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Mikhail Khodorkovsky

Russian authorities have taken further action against the network of exiled former tycoon Mikhail Khodorkovsky.

The State Prosecutor's Office on June 30 labeled four organizations linked to the Kremlin critic as “undesirable,” effectively banning their activities in Russia.

The four nongovernmental organizations are the U.K.-registered Khodorkovsky Foundation, its subsidiary the Oxford Russia Fund, the London-based Future of Russia Foundation, and the French organization European Choice.

The organizations “pose a threat to the foundations of the constitutional order and security of the Russian Federation,” the Prosecutor’s Office said in a statement.

The "undesirable" organization law, adopted in May 2015 and since updated, was part of a series of regulations pushed by the Kremlin that squeezed many nonprofit and nongovernmental organizations that received funding from foreign sources -- mainly from Europe and the United States.

The Khodorkovsky Foundation supports educational projects in Russia, and the Oxford Russian Foundation distributes scholarships to students. The two other organizations are also involved in educational projects.

The former head of the oil company Yukos, Khodorkovsky is one of Russian President Vladimir Putin’s wealthiest opponents.

He currently lives in the Britain after spending 10 years in prison in Russia on charges widely seen as political revenge for challenging Putin's rule.

Several Khodorkovsky-linked organizations have been banned or otherwise targeted in recent years under so-called “foreign agent” laws, including the pro-democracy Open Russia movement.

On June 28, Putin signed into law a bill that expands the scope of the “undesirable” law to include criminalizing participation in the activities of foreign nongovernmental organizations recognized as such in Russia.

Belarusian ruler Alyaksandr Lukashenka

Germany has deplored Belarus’s decision to demand an end to all activities of two prominent German educational institutions after the European Union imposed economic sanctions on Belarus.

"We regret the decision of the Belarusian side," a spokesperson for the Foreign Ministry said on June 30 about the decision affecting the Goethe-Institute, which promotes the German language and culture worldwide, and the German Academic Exchange Service (DAAD).

Crisis In Belarus

Read our coverage as Belarusians continue to demand the resignation of Alyaksandr Lukashenka amid a brutal crackdown on protesters. The West refuses to recognize him as the country's legitimate leader after an August 2020 election considered fraudulent.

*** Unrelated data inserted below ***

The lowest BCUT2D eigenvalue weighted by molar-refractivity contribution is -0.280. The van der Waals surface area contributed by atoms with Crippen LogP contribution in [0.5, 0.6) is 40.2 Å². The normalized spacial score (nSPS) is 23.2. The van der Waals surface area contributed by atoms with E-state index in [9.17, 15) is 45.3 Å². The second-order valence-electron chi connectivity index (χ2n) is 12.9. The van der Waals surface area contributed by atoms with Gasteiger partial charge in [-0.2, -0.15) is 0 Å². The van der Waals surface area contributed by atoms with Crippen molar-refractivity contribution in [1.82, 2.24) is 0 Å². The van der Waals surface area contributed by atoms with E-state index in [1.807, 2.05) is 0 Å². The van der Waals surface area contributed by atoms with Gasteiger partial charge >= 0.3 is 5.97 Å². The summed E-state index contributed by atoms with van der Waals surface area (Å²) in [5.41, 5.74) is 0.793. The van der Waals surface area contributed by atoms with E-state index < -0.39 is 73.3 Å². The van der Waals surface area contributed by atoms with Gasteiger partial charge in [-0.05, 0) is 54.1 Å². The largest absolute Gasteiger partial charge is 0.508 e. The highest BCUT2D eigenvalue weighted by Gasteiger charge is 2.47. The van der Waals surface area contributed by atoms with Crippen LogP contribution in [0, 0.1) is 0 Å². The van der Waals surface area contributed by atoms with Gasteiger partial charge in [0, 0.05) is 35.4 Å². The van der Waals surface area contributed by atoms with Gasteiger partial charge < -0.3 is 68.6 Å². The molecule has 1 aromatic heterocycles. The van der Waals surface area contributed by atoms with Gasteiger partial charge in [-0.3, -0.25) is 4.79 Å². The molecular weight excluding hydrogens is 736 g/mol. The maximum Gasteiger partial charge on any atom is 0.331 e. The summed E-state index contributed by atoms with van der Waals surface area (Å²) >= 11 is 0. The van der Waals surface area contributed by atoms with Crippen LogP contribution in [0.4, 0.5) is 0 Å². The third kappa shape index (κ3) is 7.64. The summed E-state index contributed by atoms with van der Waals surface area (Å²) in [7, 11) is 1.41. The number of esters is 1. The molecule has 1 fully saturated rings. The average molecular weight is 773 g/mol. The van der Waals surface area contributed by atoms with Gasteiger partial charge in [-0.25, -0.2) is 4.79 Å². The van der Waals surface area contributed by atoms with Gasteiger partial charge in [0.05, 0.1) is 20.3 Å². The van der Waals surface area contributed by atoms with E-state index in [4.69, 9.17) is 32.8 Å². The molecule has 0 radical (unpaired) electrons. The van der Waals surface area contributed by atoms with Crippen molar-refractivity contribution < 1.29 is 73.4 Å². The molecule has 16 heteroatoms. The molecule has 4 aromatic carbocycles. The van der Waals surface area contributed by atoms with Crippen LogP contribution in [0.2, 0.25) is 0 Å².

The spokesman said Belarus's action was a response to the EU’s latest sanctions against the regime of authoritarian ruler Alyaksandr Lukashenka, which has been under international pressure since it launched a brutal crackdown on the political opposition and independent media in the wake of a disputed election in August 2020.

The opposition says that election was rigged, while the European Union, the United States, and other countries have refused to recognize the official results of the vote and do not consider Lukashenka to be the country's legitimate leader.

The German Foreign Ministry said Minsk’s latest move will “contribute to further isolating Belarus internationally.”

“The victims of this decision are Belarusian citizens, who are being denied further opportunities for social and cultural activity,” it said, adding that the Goethe-Institute and DAAD “have enabled cultural and academic bridges between Germany, Europe, and Belarus for decades.”

The ministry renewed its call for the Belarusian authorities “to enter a serious and inclusive national dialogue and discuss the legitimate demands of the protest movement.”

Last week, the EU sanctioned key sectors of the Belarusian economy and major revenue sources for Lukashenka’s regime following the forced diversion of a passenger flight to Minsk in May that allowed for the arrest of dissident journalist Raman Pratasevich and his girlfriend.

In response, Belarus recalled its representative to the EU for consultations, announced a travel ban on unspecified EU officials, and said it was suspending its participation in the bloc’s Eastern Partnership program.

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"Watchdog" is a blog with a singular mission -- to monitor the latest developments concerning human rights, civil society, and press freedom. We'll pay particular attention to reports concerning countries in RFE/RL's broadcast region.

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